Chances of a major confrontation on York’s streets, over the Labour Councils proposed “wide area” 20 mph speed limits, increased today following the publication of new enforcement guidance from the Association of Chief Police Officers.
The request for new guidance apparently originated from Transport Minister Norman Baker who was removed from his post in the Cabinet re-shuffle earlier in the week.
It appears that drivers found driving between 24 mph and 31 mph in the zones may be “invited” to go on a new style “speed awareness course”. Usually the other option is a £100 fine and 3 penalty points!
Similar courses have been an option for those exceeding – by a small amount – existing speed limits. They are generally well received, but reaction, from normally law abiding motorists to the new restrictions, is less predictable.
The Labour plan involves extending lower 20 mph limits to roads on which there has never been a recorded accident.
Behind the new limit, which could cost £600,000 to sign, is Cllr Semlyen – a Micklegate Labour Councillor – who is an extreme zealot on the issue.
The speed limit plan compliments Labour’s policy of targeting motorists through the extended use of ANPR cameras. Income from their use on Lendal Bridge and Coppergate is now understood to exceed £1/4 million.
The ACPO guidance is not open ended and talks of the need for limits to be clearly signed with natural enforcement using “engineering, visible interventions and landscaping standards” to increase driver awareness of accident risks.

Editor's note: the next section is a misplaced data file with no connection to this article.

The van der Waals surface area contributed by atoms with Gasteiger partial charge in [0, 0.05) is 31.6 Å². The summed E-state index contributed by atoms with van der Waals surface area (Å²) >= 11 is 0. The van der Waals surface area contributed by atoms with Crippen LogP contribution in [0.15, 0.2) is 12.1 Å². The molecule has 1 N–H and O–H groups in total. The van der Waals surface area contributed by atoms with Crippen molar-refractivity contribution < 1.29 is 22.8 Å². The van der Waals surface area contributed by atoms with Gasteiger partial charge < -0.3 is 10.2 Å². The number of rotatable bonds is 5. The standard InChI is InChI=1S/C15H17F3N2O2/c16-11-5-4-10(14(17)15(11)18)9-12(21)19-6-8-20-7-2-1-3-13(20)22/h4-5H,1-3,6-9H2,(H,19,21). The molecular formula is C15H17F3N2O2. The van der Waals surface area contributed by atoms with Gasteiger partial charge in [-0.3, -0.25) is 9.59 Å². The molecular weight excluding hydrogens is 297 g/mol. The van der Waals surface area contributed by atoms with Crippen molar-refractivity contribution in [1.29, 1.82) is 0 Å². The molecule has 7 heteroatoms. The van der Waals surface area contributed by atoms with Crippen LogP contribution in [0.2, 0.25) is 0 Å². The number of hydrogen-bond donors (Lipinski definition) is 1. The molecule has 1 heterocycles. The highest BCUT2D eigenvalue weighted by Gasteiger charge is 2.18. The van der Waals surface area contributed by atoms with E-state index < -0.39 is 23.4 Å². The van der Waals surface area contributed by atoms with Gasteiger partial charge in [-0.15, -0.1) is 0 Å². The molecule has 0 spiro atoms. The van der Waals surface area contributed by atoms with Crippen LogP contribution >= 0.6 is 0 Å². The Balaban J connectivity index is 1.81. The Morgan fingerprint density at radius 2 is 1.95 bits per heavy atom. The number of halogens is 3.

Nevertheless, it is a change from the previous Police policy which (rightly) supported 20 mph limits only where they were self enforcing (for example using traffic calming systems)
The guidance does not recommend if proactive measuring of speeds should routinely take place in any new 20 mph limit areas.
So the North Yorkshire Police and Crime Commissioners’ assurance, given at a public meeting on 10th April, that there would be no camera enforcement of 20 mph limits presumably still holds good.
Our view remains that the Police and Council should concentrate their resources on those roads which have a poor accident record.
The ACPO guidance reads:
“Speeding remains an issue of high concern, particularly in residential areas or near facilities for young or vulnerable people. That said, we hope that this updated guidance will go some way to ensure that enforcement is appropriate and proportional, and that roads are carefully designed to ensure that drivers habitually self-enforce when it comes to speed limits.
“The principal alteration to our guidance relates to areas under a 20 mile-per-hour limit.
“We are now introducing speed awareness courses as a key part of enforcement in these areas for those who breach the limit between 24 and 31mph. Often, these drivers are mistaken or require further education on the local limit and therefore we are very pleased that the National Driver Offender Retraining Scheme (NDORS) are developing a speed awareness course tailored to these zones which will run from November of this year until 2016.
“Enforcement will be considered in all clearly posted limits, but limits are only one element of speed management and local speed limits should not be set in isolation. They should be part of a package with other measures to manage speeds which include engineering, visible interventions and landscaping standards that respect the needs of all road users and raise the driver’s awareness of their environment, together with education, driver information, training and publicity.
“Rest assured, deliberate high harm offenders will always be targeted and they will be prosecuted.”